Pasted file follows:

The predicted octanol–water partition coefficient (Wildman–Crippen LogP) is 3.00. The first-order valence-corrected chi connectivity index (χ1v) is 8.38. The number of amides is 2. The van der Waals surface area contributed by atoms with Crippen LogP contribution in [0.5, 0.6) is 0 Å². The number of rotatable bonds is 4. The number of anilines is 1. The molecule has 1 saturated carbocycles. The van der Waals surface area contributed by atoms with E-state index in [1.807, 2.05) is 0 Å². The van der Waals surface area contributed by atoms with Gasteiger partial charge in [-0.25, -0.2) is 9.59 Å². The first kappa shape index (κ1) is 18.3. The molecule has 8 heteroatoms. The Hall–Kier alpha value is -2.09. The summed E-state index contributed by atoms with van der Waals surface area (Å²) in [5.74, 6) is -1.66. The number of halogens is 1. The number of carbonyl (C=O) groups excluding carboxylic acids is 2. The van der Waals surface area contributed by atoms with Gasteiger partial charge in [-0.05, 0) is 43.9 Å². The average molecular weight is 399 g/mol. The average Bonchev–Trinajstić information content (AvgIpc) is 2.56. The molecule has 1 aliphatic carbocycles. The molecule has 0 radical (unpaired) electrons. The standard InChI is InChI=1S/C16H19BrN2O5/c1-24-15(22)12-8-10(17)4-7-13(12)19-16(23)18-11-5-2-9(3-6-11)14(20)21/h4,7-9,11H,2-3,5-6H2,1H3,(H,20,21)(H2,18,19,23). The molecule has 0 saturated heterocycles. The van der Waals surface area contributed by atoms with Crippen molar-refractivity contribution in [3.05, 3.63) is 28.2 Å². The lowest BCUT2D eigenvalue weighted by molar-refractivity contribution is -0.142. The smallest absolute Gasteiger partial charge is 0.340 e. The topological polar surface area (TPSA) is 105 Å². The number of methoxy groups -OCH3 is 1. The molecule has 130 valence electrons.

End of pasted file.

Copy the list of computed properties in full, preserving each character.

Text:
The predicted octanol–water partition coefficient (Wildman–Crippen LogP) is 3.00. The first-order valence-corrected chi connectivity index (χ1v) is 8.38. The number of amides is 2. The van der Waals surface area contributed by atoms with Crippen LogP contribution in [0.5, 0.6) is 0 Å². The number of rotatable bonds is 4. The number of anilines is 1. The molecule has 1 saturated carbocycles. The van der Waals surface area contributed by atoms with E-state index in [1.807, 2.05) is 0 Å². The van der Waals surface area contributed by atoms with Gasteiger partial charge in [-0.25, -0.2) is 9.59 Å². The first kappa shape index (κ1) is 18.3. The molecule has 8 heteroatoms. The Hall–Kier alpha value is -2.09. The summed E-state index contributed by atoms with van der Waals surface area (Å²) in [5.74, 6) is -1.66. The number of halogens is 1. The number of carbonyl (C=O) groups excluding carboxylic acids is 2. The van der Waals surface area contributed by atoms with Gasteiger partial charge in [-0.05, 0) is 43.9 Å². The average molecular weight is 399 g/mol. The average Bonchev–Trinajstić information content (AvgIpc) is 2.56. The molecule has 1 aliphatic carbocycles. The molecule has 0 radical (unpaired) electrons. The standard InChI is InChI=1S/C16H19BrN2O5/c1-24-15(22)12-8-10(17)4-7-13(12)19-16(23)18-11-5-2-9(3-6-11)14(20)21/h4,7-9,11H,2-3,5-6H2,1H3,(H,20,21)(H2,18,19,23). The molecule has 0 saturated heterocycles. The van der Waals surface area contributed by atoms with Crippen molar-refractivity contribution in [3.05, 3.63) is 28.2 Å². The lowest BCUT2D eigenvalue weighted by molar-refractivity contribution is -0.142. The smallest absolute Gasteiger partial charge is 0.340 e. The topological polar surface area (TPSA) is 105 Å². The number of methoxy groups -OCH3 is 1. The molecule has 130 valence electrons.